Hydro moves to deter theft of metals with composite copper
Hydro One announced today changes to "eliminate the use of valuable,
pure copper at its stations across Ontario" as a means of thwarting
theft of metals.
"Going forward, when the Company undertakes maintenance work and
upgrades at its stations, the new groundings installed will be made of
a copper and steel composite. Signage will be posted at stations
alerting would be thieves that this alternative to pure copper has no
scrap metal value," according to the Hydro One press release. "When
copper is stolen from a station, it compromises the electrical system,
resulting in outages, costly repairs and most importantly, can cause
severe injuries and death not only to those committing the crime but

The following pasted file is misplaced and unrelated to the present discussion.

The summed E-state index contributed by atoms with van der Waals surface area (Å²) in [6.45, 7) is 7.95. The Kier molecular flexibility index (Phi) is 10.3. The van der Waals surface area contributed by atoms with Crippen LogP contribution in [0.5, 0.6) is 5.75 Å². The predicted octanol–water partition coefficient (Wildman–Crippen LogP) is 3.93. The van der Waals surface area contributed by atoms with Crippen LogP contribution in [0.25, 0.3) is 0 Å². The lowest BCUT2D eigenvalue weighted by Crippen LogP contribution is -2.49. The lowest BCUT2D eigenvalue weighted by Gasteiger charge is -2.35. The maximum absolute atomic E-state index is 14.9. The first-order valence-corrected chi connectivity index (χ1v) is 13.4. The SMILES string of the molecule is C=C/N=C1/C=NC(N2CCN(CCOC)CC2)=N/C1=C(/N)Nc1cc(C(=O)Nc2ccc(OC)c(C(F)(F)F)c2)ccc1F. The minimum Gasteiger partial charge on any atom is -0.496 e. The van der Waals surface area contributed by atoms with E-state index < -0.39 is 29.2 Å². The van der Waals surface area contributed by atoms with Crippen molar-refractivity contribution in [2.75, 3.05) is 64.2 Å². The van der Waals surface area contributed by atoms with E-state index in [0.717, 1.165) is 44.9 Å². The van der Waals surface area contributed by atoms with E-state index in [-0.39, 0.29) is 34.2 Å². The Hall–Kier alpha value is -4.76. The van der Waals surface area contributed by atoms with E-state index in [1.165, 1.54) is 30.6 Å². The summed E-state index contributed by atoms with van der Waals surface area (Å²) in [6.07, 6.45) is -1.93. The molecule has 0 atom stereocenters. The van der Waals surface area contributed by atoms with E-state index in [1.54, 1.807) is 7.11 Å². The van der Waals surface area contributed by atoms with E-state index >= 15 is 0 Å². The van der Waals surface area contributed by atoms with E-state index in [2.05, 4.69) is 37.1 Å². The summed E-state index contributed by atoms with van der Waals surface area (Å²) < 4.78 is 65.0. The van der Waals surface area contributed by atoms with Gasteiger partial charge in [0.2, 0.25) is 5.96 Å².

also to employees, law enforcement officers responding to the scene and
potentially the public."
Transformer stations across New Tecumseth and south Simcoe County have
been vandalized and copper stolen over the past few years, including
last summer when over 30 metres of ground copper cable was taken from
the Essa site. Hydro One estimates the value of stolen metal is about
$2 million annually. Scrap copper was fetching between $2.77 and $2.91 per/lbs depending on its type today, according to the AIM Ontario price list.
"By making changes to the way we operate we can deter metal theft,"
said Ron Gentle, Chief Security Officer, Hydro One. "We want to ensure
Ontarians can continue to safely rely on electricity to power their
homes, businesses and communities every day. By partnering with the
OPP, other law enforcement and critical infrastructure organizations we
have the collective knowledge and power to make a difference."